- Will customers be put off booking by the additional upfront cost of the holiday?
- Will there be confusion about who to tip and who not to tip, since ETG cannot include tips for hotel staff?
- Will the guides actually receive the full tip or will it simply become a ‘service charge’?
Will guides lack motivation without a tip?
We believe a tip is a poor motivational tool, not least because there is no direct correlation between performance and reward (or a loose one at best). Simply put, some people tip more than others, whatever the performance of the guide. Most tip what they feel to be the ‘right’ amount whatever they feel about the quality of the guiding itself (especially British people!).
Instead, we will continue to ensure our guides are well–trained, follow our code of practice and receive regular feedback on their performance. We will also endeavour to pass on feedback and comments from clients and be more regular with our awards programme to show appreciation for outstanding service. We believe that this, along with their pride in their country, region and profession will be a better motivational tool than discretional tipping.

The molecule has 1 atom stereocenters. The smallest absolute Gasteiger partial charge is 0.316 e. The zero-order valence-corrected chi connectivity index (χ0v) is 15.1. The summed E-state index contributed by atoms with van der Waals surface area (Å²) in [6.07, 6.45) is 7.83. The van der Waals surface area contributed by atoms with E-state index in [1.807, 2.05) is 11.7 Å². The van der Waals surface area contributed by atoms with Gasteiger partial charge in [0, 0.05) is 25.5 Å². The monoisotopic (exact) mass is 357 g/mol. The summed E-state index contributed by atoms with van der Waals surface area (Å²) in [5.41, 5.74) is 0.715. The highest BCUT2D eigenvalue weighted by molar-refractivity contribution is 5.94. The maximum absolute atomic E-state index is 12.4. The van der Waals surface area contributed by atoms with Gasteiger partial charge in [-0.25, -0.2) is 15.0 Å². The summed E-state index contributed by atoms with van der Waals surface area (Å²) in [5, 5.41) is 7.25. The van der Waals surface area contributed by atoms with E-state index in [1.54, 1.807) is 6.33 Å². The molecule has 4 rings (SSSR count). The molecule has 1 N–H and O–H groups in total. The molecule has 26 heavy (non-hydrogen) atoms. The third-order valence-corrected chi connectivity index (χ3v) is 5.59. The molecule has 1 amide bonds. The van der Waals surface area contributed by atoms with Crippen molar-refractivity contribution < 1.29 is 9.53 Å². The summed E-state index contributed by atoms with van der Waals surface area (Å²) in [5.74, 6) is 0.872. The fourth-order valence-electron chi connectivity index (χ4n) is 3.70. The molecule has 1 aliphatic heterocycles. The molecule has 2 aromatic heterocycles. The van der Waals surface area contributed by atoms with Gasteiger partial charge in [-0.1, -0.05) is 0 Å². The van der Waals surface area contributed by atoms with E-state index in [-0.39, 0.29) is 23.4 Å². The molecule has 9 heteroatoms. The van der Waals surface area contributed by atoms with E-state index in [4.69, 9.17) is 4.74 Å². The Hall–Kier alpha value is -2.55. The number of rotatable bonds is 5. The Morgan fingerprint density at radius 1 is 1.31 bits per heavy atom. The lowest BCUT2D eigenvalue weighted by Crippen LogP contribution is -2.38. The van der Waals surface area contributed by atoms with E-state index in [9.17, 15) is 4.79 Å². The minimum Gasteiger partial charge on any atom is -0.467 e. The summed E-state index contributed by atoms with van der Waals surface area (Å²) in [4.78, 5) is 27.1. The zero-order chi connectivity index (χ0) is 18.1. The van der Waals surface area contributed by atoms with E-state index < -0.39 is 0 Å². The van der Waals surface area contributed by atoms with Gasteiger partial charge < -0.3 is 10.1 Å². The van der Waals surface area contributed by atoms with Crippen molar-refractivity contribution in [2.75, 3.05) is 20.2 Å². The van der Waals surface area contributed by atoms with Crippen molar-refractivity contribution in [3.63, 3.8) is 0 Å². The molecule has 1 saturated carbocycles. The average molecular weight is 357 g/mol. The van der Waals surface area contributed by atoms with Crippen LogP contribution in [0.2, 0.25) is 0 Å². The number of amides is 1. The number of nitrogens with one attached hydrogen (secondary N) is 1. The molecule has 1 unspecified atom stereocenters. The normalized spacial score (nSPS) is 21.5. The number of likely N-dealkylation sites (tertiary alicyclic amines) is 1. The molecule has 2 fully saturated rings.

The certainty around being well remunerated will mean we have more highly motivated guides in general. We have seen this work with our travel consultants when we abolished commission – why would the same not be the case for our local guides?
Our most important motivational tool is welcoming our guides into the ETG family – in other words, making them feel part of the team and imbuing them with a clear sense of purpose – to help our clients make their travel count.
All that said, we will always refund a customer the full additional ‘tip’ if, for any reason, they are unsatisfied with the conduct of a guide or a driver. We will reserve the right to withhold the additional ‘tip’ amount from the guide too in certain limited circumstances, which should also provide some additional motivation (this was requested by several of our local partners).